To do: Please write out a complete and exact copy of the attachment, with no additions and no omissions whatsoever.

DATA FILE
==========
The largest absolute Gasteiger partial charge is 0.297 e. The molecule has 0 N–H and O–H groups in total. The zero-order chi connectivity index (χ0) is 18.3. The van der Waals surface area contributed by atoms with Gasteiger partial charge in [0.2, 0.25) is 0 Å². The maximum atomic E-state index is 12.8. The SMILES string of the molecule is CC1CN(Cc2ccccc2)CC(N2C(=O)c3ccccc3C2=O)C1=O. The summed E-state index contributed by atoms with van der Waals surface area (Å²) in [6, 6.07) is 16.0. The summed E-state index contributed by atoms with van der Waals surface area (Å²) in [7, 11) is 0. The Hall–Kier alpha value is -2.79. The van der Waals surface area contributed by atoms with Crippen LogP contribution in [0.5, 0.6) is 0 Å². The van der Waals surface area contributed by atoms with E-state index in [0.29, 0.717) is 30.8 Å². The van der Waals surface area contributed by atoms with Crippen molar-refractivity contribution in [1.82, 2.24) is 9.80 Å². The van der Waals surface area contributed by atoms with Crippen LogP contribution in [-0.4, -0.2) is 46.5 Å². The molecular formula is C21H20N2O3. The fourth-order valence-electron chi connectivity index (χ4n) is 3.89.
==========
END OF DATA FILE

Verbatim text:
The largest absolute Gasteiger partial charge is 0.297 e. The molecule has 0 N–H and O–H groups in total. The zero-order chi connectivity index (χ0) is 18.3. The van der Waals surface area contributed by atoms with Gasteiger partial charge in [0.2, 0.25) is 0 Å². The maximum atomic E-state index is 12.8. The SMILES string of the molecule is CC1CN(Cc2ccccc2)CC(N2C(=O)c3ccccc3C2=O)C1=O. The summed E-state index contributed by atoms with van der Waals surface area (Å²) in [6, 6.07) is 16.0. The summed E-state index contributed by atoms with van der Waals surface area (Å²) in [7, 11) is 0. The Hall–Kier alpha value is -2.79. The van der Waals surface area contributed by atoms with Crippen LogP contribution in [0.5, 0.6) is 0 Å². The van der Waals surface area contributed by atoms with E-state index in [0.29, 0.717) is 30.8 Å². The van der Waals surface area contributed by atoms with Crippen molar-refractivity contribution in [1.82, 2.24) is 9.80 Å². The van der Waals surface area contributed by atoms with Crippen LogP contribution in [-0.4, -0.2) is 46.5 Å². The molecular formula is C21H20N2O3. The fourth-order valence-electron chi connectivity index (χ4n) is 3.89.